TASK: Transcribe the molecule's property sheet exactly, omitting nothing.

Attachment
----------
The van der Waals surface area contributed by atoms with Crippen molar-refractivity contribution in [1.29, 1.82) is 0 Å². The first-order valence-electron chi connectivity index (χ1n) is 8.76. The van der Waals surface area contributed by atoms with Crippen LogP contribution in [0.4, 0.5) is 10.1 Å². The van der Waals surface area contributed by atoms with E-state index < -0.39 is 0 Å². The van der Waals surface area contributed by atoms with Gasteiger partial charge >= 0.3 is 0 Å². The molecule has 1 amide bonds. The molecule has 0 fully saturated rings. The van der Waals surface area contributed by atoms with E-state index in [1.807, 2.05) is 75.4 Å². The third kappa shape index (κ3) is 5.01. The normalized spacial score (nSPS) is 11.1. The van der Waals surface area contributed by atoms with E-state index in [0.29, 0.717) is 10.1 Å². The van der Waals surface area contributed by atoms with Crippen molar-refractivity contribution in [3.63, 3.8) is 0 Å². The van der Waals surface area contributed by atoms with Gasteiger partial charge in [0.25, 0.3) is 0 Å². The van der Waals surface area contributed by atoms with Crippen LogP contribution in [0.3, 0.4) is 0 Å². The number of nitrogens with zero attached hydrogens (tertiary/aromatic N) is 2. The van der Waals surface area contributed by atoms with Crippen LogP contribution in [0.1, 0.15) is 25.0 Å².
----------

The van der Waals surface area contributed by atoms with Crippen molar-refractivity contribution in [1.29, 1.82) is 0 Å². The first-order valence-electron chi connectivity index (χ1n) is 8.76. The van der Waals surface area contributed by atoms with Crippen LogP contribution in [0.4, 0.5) is 10.1 Å². The van der Waals surface area contributed by atoms with E-state index < -0.39 is 0 Å². The van der Waals surface area contributed by atoms with Gasteiger partial charge >= 0.3 is 0 Å². The molecule has 1 amide bonds. The molecule has 0 fully saturated rings. The van der Waals surface area contributed by atoms with E-state index in [1.807, 2.05) is 75.4 Å². The third kappa shape index (κ3) is 5.01. The normalized spacial score (nSPS) is 11.1. The van der Waals surface area contributed by atoms with E-state index in [0.29, 0.717) is 10.1 Å². The van der Waals surface area contributed by atoms with Crippen molar-refractivity contribution in [3.63, 3.8) is 0 Å². The van der Waals surface area contributed by atoms with Gasteiger partial charge in [0.25, 0.3) is 0 Å². The van der Waals surface area contributed by atoms with Crippen LogP contribution in [0.3, 0.4) is 0 Å². The number of nitrogens with zero attached hydrogens (tertiary/aromatic N) is 2. The van der Waals surface area contributed by atoms with Crippen LogP contribution in [0.1, 0.15) is 25.0 Å².